The Effects of Reduced Alloy Powder Size on Solder Paste Print Performance
To meet the rapid advance in electronic manufacturing, assembly technology is met with an inevitable need for growth, with solder paste manufacturers now using finer metal powder to meet the need for ever-finer board printing. The evolution of electronics and technology has in recent years favored smaller, finer, and miniature innovations. This improvement and reduced size of electronics are also evident in the solder paste industry. This article seeks to unearth the effects of reduced allow powder size on solder paste print performance.
The Effects of Reduced Alloy Powder Size on Solder Paste Print Performance
But before taking a look at the effects of the alloy powder size on the solder print performance, it is crucial to understand how the solder paste printing process affects the performance of the solder.
The assembly and effectiveness of a printed circuit board are dependent on the solder paste application. This is because each PCB application aims to be accurately deposited on the pads. The solder paste is screen printed on a stencil, foil, or jet printing for this process to succeed. If not correctly applied, this first process determines the defects or efficiency of the print boards.
To better understand the impact of the reduced alloy powder size, a study in 2011 by Global Solder Solutions sought to know how the smaller sizes were fairing. The study revealed that type 4 powder improved the volume consistency of the paste compared to type 3 powder. While other factors also affected the solder paste print performance, the research showed that the reduced alloy powder size significantly affected the transfer efficiency. Over the years, the powder sizes continued to decrease. From type 3 at 45um, type 4 at 38um, type 5 at 25um, and the smallest type 6 at 10um.
Solder paste is a powder solution mixed into a thick medium, also known as flux. The flux is a temporary adhesive that holds the print board until the solder paste melts to form the electrical connection.
The solder paste viscosity reduces on abrupt change even during application. Hence, the paste requires energy to be evenly applied in the stencil apertures, and the paste forms a block when no energy is use.
While the performance of the solder paste is highly linked to the size of the alloy powder, the release of the paste from the aperture is also affected by the size of the powder. Therefore, the correct solder paste should be based on the size of the apertures on the stencil. The rule of thumb in selecting the powder size is a minimum of 5 particles on the width of the smallest aperture stencil, and this rule is also known as the 5 ball rule.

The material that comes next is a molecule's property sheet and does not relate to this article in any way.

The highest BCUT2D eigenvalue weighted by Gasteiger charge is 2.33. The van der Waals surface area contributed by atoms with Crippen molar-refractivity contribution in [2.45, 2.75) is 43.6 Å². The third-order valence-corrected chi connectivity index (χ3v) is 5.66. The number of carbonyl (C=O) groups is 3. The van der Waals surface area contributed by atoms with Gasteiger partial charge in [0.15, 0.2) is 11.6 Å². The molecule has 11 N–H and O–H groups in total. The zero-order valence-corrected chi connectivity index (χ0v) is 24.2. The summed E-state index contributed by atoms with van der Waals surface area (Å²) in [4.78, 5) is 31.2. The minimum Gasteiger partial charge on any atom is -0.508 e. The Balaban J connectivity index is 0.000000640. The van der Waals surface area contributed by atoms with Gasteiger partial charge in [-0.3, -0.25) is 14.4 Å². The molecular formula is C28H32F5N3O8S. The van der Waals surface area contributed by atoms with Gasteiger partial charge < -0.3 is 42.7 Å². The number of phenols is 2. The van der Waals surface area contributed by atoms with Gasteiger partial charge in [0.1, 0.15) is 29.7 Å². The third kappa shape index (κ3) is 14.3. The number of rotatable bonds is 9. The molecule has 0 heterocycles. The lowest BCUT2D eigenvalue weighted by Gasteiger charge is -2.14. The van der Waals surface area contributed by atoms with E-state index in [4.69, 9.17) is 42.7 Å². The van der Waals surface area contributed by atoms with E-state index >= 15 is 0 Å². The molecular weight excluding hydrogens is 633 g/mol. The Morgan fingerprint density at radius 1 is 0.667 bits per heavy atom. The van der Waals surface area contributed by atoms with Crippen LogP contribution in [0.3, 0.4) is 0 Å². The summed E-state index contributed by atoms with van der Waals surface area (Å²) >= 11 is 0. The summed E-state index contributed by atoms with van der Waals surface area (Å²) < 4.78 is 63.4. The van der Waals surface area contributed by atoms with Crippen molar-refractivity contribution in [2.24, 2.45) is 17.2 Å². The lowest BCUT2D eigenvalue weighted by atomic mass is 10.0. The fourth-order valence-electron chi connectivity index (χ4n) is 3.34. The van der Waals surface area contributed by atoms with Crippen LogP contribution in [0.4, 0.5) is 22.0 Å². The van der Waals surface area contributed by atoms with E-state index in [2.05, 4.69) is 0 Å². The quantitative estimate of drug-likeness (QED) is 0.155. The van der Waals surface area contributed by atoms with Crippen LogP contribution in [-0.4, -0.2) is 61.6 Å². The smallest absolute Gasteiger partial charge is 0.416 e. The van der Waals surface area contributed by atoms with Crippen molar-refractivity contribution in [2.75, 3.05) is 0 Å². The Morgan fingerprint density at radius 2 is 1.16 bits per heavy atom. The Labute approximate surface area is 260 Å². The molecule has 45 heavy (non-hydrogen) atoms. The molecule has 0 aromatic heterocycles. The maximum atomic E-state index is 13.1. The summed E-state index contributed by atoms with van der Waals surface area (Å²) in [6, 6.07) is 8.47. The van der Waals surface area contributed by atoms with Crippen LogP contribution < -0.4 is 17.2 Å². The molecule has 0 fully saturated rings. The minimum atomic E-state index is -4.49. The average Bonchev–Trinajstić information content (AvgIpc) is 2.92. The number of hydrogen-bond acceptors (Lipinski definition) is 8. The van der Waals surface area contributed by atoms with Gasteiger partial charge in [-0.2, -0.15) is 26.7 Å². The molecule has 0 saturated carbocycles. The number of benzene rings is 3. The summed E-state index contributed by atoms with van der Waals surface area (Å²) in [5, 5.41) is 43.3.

|IPC Type||Size Range (µm)||Size Range (mil)||Minimum Aperture Size (mil)|
The performance of solder paste on PCB has shown a significant change, with smaller powder particles rolling out higher volumes than the bigger particles since the smaller particles are compact. The smallest size of the particle makes the spread and use of solder paste faster. However, manufacturers need to develop more accurate and specific stencils to avoid excess rollout, affecting the solder paste print performance.
The size of the alloy powder may affect the performance of the solder paste, but another critical factor that plays a significant role in the effectiveness of solder paste is the storage and mixing technique. Both lead-free and Tin-lead pastes should be refrigerated before use to help maintain the paste quality and consistency once it’s ready for use. But before use, the paste should be under room temperature for not less than 8 hours, which helps maintain the high quality of the paste.
Several stenciled print methods apply solder paste on the PCBs. One of the most common and preferred printing methods is squeegee blade printing. However, for solder paste printing to be
effective, it is essential to consider various factors. Besides the size of the alloy powder, some of the other considerations for effective squeegee blade printing include:
The squeegee speed: The speed helps determine how much time is available to roll the solder paste on the apertures and the print boards. In most cases, the squeegee blade uses a speed of about 25mm per second. However, this is relative and depends on the size of the aperture and the solder paste in use.
Stencil separation speed: Another critical factor is the speed of the stencil. A squeegee blade is set at a speed of 3mm per second. This is the speed at which the print boards are separated from the stencil blade after printing. The size of the apertures determines the speed of the squeegee blade. When the stencil uses higher speed, the solder paste is not well released to the apertures leading to the formation of edges of the solder paste layer.